New Delhi: Amarjit Singh Dulat, former chief of the Research and Analysis Wing (RAW), has admitted that the alienation among the people of Indian illegally occupied Jammu and Kashmir has now turned into “hatred”.
Dulat sb might have missed the secret survey. Who are the ‘people of Srinagar’ he’s talking about? Last we knew, 80% of Kashmiris were content with an unelected setup and preferred no elections. pic.twitter.com/jpfZVhaWIX
— Adnan Ashraf Mir (@AdnanAshrafMir) September 18, 2023
A.S. Dulat in a media interview said, “One of the principle causes of this hatred is that the people of Kashmir Valley believe they are ruled by outsiders and they do not have their own chief minister and government”.
He, however, deliberately not mentioned the Kashmiris’ cherished goal of freedom from India as granted by the United Nations Security Council.
The former RAW chief said the people in important positions are from outside Jammu and Kashmir– he specifically mentioned South India – and they do not have an understanding of the people or the land. There is no connect between the Kashmiri people and the present administration.
Dulat went on to further claim that “This hatred could be one of the explanations why local people have conveyed false information to the security services and the police, resulting in incidents like the present one in Kokernag” in Islamabad district.
Endorsing the view forcefully put forward by National Conference Chief Farooq Abdullah that we cannot hope to end the violence in Kashmir without talking to Pakistan, Dulat suggested that if the government is unwilling to talk to a caretaker regime in Islamabad it can speak to the army chief directly.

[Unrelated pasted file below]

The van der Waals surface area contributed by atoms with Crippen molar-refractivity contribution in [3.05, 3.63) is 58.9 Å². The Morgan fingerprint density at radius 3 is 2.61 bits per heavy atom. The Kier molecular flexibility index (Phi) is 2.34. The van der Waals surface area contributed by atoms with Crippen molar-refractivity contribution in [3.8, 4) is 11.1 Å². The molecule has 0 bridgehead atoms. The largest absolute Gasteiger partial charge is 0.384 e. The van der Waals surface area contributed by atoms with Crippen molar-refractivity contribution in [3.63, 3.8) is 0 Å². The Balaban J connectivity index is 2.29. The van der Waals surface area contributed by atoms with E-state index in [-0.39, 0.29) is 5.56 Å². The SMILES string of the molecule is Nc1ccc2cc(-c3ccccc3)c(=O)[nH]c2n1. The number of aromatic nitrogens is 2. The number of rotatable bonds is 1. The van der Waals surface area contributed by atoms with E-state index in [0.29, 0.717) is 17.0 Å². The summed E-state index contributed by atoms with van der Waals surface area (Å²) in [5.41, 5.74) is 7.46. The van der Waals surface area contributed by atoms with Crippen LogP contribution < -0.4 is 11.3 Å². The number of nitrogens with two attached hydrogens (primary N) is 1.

“After all, the ceasefire that came into operation in 2021 was a result of national security advisor Ajit Doval’s contacts and talks with then-army chief Gen. Bajwa,” he added.
Dulat said he did not agree with the Indian Army’s Northern commander’s recently made assertion that ‘militants’ have come over the border in Punjab or Nepal. He said it was hard to accept that militants could travel from Nepal to Kokernag.
He said, the ‘militants’ in Kokernag are well-trained and battle hardened, who have support from local people. He contradicted the line put out by the Indian army and insists that “Kokernag is an ambush”.
Amarjit Singh Dulat says “an error of judgement” has “led us into a trap”. He believes false or misleading information, perhaps conveyed to the deputy superintendent of police who has lost his life, led the army into this ambush.
In the interview, Dulat feared strong militant resistance could prevail over the next six weeks.
Dulat said that claims made by Dilbag Singh, the director-general of police in occupied Jammu and Kashmir, that the state is becoming militancy-free, are “wrong”. He said Dilbag Singh has frequently contradicted himself.